When Sarah Minacs was 12, she was diagnosed with type 1 diabetes, an autoimmune disease that attacks the insulin-producing cells in the pancreas. A dancer and competitive cheerleader, Sarah struggled with feelings of being “different” – until she attended D-Camps at Camp Huronda in Muskoka.
D-Camps is a national Canadian Diabetes Association (CDA) program designed to give children and young people with diabetes the full, carefree camp experience while meeting new friends and also learning to better manage their diabetes.
Inspired by Sarah’s positive experience at D-Camps, her father Jack Minacs joined Team Diabetes, the national, physical activity fundraising program of the CDA, “as a way to give back.
“My wife and I have two daughters and a son, and Sarah, who is now 15, was diagnosed with type 1 diabetes in 2011. Within a year of her diagnosis, I became pretty actively involved in fundraising with the CDA,” he says.
“We hope for a cure – our long-term goal is that one day, kids like Sarah won’t have to deal with having diabetes. But in the meantime, just to live a healthy life, emotionally as well as physically, Sarah needs a lot of support in the community, and that’s what the CDA does for us.”
At first, Sarah didn’t want to go to D-Camps, Mr. Minacs says. “We had a lot of people recommend that she go, but she was not really interested. She thought she’d be lectured about eating and all that, but what the camp does is just let those kids be kids. They’re very well monitored medically, and for families, it’s like two weeks of freedom from diabetes.”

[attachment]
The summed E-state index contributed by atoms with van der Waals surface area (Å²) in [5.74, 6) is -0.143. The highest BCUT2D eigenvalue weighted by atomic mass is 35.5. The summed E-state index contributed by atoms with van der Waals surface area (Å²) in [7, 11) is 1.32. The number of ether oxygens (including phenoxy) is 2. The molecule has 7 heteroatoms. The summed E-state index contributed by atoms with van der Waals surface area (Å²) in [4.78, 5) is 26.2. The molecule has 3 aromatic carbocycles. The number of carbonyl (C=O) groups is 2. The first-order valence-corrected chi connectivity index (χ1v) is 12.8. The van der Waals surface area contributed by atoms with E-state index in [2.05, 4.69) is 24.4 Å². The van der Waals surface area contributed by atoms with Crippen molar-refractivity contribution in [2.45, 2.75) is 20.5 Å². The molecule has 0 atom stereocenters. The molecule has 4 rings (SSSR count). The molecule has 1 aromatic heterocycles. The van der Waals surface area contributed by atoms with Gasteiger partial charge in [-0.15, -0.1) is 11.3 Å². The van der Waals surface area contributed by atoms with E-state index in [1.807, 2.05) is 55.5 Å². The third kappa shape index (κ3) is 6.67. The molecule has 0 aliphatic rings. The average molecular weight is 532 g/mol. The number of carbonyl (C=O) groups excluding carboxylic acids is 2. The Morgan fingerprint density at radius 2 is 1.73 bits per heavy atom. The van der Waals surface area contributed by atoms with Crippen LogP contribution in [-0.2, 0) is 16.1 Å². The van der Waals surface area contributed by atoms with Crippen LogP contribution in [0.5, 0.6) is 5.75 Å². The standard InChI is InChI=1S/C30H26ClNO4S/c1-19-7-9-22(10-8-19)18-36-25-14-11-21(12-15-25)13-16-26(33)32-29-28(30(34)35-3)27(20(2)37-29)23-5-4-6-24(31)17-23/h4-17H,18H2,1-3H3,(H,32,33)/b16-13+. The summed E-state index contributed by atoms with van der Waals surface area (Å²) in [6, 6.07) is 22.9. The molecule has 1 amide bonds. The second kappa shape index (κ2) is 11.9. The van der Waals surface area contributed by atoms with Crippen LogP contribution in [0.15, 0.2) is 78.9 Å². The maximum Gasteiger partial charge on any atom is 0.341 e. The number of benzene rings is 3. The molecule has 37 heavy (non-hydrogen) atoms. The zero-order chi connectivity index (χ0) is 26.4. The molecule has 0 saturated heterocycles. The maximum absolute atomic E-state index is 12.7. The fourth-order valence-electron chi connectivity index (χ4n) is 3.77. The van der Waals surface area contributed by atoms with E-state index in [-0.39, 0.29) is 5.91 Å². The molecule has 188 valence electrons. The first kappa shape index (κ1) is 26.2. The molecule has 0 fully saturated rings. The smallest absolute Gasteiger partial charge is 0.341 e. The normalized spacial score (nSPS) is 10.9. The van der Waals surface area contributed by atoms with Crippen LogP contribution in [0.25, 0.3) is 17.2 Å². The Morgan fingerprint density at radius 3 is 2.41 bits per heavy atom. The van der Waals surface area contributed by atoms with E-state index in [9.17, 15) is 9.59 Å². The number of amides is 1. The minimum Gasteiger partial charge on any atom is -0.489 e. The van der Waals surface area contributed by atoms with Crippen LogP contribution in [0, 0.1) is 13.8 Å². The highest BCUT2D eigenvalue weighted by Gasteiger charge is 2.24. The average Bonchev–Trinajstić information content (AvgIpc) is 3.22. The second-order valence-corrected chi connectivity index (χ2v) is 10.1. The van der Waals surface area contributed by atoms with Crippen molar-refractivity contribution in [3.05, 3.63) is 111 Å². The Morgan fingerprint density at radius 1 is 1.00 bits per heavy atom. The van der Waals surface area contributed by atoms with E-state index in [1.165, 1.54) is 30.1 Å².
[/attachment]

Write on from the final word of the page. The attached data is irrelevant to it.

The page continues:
Sarah went from feeling unenthusiastic to “‘This is the best place in the world, I never want to leave – finally I realize that there’s other kids out there just like me,’” says Mr. Minacs. “It was really inspiring for her and for us as a family, and that’s really what prompted me to get involved with fundraising.”
After Sarah was diagnosed and given insulin, she started feeling better right away. But it was just the beginning of a 24-hour, seven-day-a-week care regimen that requires checking blood glucose (sugar) frequently to be sure she was getting enough insulin – but not too much insulin – while monitoring her carbohydrate intake and energy output.
“The CDA provides information and support, which is just so important to living with diabetes,” he says. “It’s a constant battle, but you keep pushing through. And when you start reading about how prevalent diabetes is, you know how much more there is to be done. There are just so many people living with diabetes. I’m proud to support the Canadian Diabetes Association, because it helps so many people across Canada.”